Ellis D.Y, Harris T & Zideman D. (2007). Cricoid pressure in the emergency department rapid sequence tracheal intubations: a risk-benefit analysis. American College of emergency physicians.Vol 50, pp 653 – 665. 

Moore K & Lexington K.Y (2012). Evidence-based practise guidelines for trauma care. Journal of emergency nursing. Vol 38, pp 401-402.

Priebe H.J, (2005). Cricoid pressure: an alternative view. Elsevier. Germany.

Stewart J.C, Bhananker S, & Ramaiah R. (2014). Rapid-sequence intubation and cricoid pressure. J Crit Illn Inj Sci, Vol 4, pp 42 - 49.

Trethewy C.E, Burrows J.M, Clausen D & Doherty S.R. (2012). Effectiveness of cricoid pressure in preventing gastric aspiration during rapid sequence intubation in the emergency department: study protocol for a randomised controlled trial. BioMedCentral. Australia. Retrieved 04 August 2016:


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National changes in nursing training: South African perspectives 2015...

Dr. Respect Mondli Miya,(D.Lit et Phil)

Senior Lecturer: Psychiatry at Durban University of Technology, Department of Nursing Science


Nursing is a career of love rooted in rich and fertile soil governed by caring ideologies and philosophies. Individuals within the profession have strong and inexplicable desires to serve and preserve humanity at all cost. The nursing profession drives the health care system and is forever in the forefront of preventing, promoting and management of various diseases.  Nurses have always been there and have survived trials and tribulations. Nursing demands not only the brain for cognitive purposes but a humble heart, selflessness in daily duty execution. An individual without passion for the sick will never survive a minute of nursing’s demanding tasks.

Nursing novices are professionally socialized and groomed on their first day of training. Noble traditions of nursing are gradually unpacked and monitored up to graduation to enhance relevance and dignity of nursing profession. Nursing demands the utmost respect for humanity even after death itself. Most professions have minimum set of working hours yet nursing philosophy calls and promotes dedication beyond duty. Nursing is a way of living not just mere qualification written on papers but lived and experienced charisma. 

Historically, nursing was viewed as a religious vocation and was predominantly religious in nature which explains chapels, and meditation designated facilities utilized for prayers before commencing daily duties in old hospitals. Nursing training in South Africa before 1976 was hospital-based hence the notion of viewing nursing as a “hands-on” career has been accepted nationally and acknowledged by most prolific nursing scholars who remain sceptical to have nursing pitched at a degree level and offered in higher training of education in South Africa.   

Such training exposed and subjected nurses to poor recognition as a career.  Nurses were abused and viewed as medical officers’ hand maids who were good for nothing but to offer a bed pan, bathing the sick, and carry orders as prescribed without being objective. The training at that time was strict and limiting, even the scope of practice was limited and nobody could imagine a degree in nursing or university based nursing teaching and learning. Hospitals mostly trained nurses in general nursing and later midwifery.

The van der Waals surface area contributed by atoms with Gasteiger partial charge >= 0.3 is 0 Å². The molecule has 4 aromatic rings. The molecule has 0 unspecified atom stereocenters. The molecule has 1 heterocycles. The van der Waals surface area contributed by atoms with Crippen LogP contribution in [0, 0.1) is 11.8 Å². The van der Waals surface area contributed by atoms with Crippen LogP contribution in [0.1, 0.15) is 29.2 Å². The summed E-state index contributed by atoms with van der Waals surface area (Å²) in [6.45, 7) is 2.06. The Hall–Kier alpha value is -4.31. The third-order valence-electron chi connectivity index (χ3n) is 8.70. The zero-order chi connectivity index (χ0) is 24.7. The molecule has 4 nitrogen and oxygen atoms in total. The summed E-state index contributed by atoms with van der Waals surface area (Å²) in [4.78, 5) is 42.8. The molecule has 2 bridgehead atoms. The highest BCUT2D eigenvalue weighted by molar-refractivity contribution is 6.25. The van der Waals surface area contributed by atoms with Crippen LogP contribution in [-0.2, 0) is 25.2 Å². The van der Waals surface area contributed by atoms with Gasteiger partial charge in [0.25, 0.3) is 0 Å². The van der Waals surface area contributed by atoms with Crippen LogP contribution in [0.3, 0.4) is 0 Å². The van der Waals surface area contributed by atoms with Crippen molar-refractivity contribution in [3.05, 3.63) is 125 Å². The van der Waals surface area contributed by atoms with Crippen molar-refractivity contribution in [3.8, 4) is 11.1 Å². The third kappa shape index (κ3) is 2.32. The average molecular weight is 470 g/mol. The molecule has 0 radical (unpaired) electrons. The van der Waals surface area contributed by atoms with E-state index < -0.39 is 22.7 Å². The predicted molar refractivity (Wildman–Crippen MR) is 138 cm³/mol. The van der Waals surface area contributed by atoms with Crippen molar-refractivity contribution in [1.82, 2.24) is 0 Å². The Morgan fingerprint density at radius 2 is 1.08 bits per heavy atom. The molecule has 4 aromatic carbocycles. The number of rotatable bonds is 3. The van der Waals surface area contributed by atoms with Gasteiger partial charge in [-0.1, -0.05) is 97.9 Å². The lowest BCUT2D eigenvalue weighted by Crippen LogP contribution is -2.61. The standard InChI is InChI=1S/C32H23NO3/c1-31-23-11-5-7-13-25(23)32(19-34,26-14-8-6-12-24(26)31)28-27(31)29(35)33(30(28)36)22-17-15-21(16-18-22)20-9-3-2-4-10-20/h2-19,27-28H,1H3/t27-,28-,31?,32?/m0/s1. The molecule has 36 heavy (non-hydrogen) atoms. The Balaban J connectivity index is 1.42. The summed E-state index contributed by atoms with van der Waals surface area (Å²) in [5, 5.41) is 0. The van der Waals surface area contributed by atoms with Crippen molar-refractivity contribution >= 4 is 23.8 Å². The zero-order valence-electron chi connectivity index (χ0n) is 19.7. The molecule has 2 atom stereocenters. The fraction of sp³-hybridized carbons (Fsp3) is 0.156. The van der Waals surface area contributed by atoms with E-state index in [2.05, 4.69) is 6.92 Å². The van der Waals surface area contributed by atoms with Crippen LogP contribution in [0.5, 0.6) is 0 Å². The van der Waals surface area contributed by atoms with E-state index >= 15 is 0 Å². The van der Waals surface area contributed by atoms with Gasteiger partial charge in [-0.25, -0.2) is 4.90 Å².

Around 1987, nursing in South Africa was gradually introduced in tertiary education system and scope of practice and curriculum were amended. Nursing graduates were introduced to a 4-year degree obtaining general, psychiatry, midwifery and community health nursing. That made older nurses to feel bitter and never fully accepted university graduates as satisfactorily trained. Even medical officers were threatened and witness role change from nurses as hand maids into fully recognized members of the multidisciplinary health team with independent roles and functionality. These changes failed to bridge the gap of scope of practice and remuneration packages. Even to this date, the university and hospital trained nurses earn the same salary and follow same stream of training regulated by the same nursing Act 50 of 1978 as amended with specification stipulated in Regulation 425 (R.425).

The nursing act 33 of 2005 introduced community service of one year post- training for both hospital- and university-trained individuals. Errors still exist within the nursing education such as same recognition of a hospital and university trained graduate have similar scope of practice, universities are allowed to implement R425 differently. For example, some South African universities train students for six months in midwifery while others dedicate two full years for midwifery and three years for community health nursing which is offered for six months in colleges and some universities. The problem in South Africa is that there is one R.425 and implemented differently from one university to the other.

The current health ministry is proposing nursing training restructurization. In the proposal dated 23 July 2015, it recommends reintroduction of the old nursing training system with a hope of extending the nursing training duration and to phase out the R.425 of Act 50 (1978). The current proposal overlooks scope of practice and remuneration packages of such graduates irrespective of their qualification which is an error not even Occupational Specific Dispensation (OSD) could resolve in 2007. OSD failed to address issues of salaries in the nursing fraternity; an obvious error is that a nursing lecturer is graded as a nursing specialist.

The unresolved question here is: Who teaches the other? And why do they earn same salary if the other is a teacher? Up to the very same date, the public health system continues to fail to distinguish university graduates from hospital nursing graduates yet continues to differentiate auxiliary social worker from a University graduate Social Worker, and experienced Medical Officer from a Master of Medicine graduate. Why not with nursing in South Africa?